After considering the matter in several proceedings since 1991, the Hawaii Public Utilities Commission (PUC) has decided to permit the state's utilities to include in rates the full cost of...
radioactive release from the core of the plant, however initiated. Federal law already requires the capability to respond to radiological events ranging widely in severity and speed, totally independent of the initiating event, and totally independent of whether the plant is operating or not. And since 9/11, U.S. nuclear plants, already the most hardened industrial facilities in the world, have been strengthened further at the NRC's insistence, and the scope of contingencies against which they must guard expanded.
New York state and the four counties have two clear responsibilities. One is to address promptly and together the shortcomings found by FEMA and as many of those found by Witt as feasible. That can be done, unquestionably. The second, fortified by this remedial effort, is to do their duty and re-certify their own plans, notwithstanding the political heat.
This latter task will take government leadership. As the Witt report observed, years of charged polemic around Indian Point have apparently negated workmanlike but uninspired public-information efforts by local authorities, producing a population "high in awareness but low in knowledge," and leaving public institutions in a state of undermined credibility.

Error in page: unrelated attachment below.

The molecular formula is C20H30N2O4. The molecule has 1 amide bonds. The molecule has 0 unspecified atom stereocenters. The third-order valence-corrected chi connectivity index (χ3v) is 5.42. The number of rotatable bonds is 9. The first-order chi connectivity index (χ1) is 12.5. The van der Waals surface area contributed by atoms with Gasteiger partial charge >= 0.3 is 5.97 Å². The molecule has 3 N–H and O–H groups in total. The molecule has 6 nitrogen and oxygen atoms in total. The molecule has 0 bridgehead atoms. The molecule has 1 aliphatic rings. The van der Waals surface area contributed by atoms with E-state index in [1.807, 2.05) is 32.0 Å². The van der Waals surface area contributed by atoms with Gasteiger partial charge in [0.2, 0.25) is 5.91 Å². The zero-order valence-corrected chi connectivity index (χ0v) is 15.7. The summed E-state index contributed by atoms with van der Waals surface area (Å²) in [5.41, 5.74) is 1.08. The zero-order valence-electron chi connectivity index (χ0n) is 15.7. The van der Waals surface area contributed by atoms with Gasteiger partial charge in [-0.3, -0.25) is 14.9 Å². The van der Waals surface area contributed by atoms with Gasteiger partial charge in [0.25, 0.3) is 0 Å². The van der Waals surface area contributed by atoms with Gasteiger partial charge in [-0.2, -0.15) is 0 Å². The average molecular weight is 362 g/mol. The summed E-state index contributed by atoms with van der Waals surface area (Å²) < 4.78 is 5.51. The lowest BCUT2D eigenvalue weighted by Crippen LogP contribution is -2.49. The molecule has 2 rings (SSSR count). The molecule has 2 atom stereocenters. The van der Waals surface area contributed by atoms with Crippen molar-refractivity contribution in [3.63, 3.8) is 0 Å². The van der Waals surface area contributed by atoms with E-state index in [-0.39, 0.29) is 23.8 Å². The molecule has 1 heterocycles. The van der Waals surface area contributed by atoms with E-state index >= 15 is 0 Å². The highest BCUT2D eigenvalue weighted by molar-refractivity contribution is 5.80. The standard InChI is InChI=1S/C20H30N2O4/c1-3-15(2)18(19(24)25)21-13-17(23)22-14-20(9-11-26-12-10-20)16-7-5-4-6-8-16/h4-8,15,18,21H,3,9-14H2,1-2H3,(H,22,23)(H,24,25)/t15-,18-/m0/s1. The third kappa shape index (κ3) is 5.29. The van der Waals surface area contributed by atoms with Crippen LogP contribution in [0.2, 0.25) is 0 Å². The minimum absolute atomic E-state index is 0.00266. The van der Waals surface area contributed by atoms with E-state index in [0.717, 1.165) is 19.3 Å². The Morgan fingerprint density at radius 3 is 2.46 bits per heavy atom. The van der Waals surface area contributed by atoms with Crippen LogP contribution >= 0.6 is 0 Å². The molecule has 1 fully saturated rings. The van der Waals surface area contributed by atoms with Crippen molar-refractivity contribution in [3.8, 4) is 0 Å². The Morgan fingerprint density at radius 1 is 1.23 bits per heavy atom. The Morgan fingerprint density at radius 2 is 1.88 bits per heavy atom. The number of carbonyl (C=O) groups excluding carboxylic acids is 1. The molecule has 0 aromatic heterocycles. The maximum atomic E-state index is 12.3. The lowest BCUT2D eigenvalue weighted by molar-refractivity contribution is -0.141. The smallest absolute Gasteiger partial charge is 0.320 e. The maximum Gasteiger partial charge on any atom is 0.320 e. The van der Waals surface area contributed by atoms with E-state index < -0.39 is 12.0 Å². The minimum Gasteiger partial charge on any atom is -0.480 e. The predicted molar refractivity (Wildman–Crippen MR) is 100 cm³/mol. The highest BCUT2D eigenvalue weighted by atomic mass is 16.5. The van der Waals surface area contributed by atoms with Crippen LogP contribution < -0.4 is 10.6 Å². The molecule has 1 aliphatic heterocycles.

It is possible to have effective emergency planning for nuclear plants without state or local governmental cooperation. In the 1980s, Suffolk County and New York state (relying on a report that purported to find that adequate emergency planning for the virtually complete Shoreham plant on Long Island was impossible) abruptly abandoned emergency planning for the plant. In response to this undisguised effort to frustrate its NRC operating license, the utility, Long Island Lighting Co., stepped into the breach. It drew up its own offsite plan, trained its own employees in place of public emergency workers, and demonstrated the efficacy of its plan and organization to FEMA and the NRC. Though Shoreham deservedly received its NRC operating license, and though a similar workaround could be effected at Indian Point, such a result is highly undesirable, no matter how effective.
Protecting the citizenry is the government's job, and when governments default on it they compromise their fundamental claim to legitimacy. Nothing is fatally wrong with Indian Point. If the government lives up to its duties, the plant will continue to supply the least expensive component of the New York metropolitan area's electricity; if they don't, the plant will end up being shut down, and those responsible will have to look themselves in the mirror, probably by candlelight.
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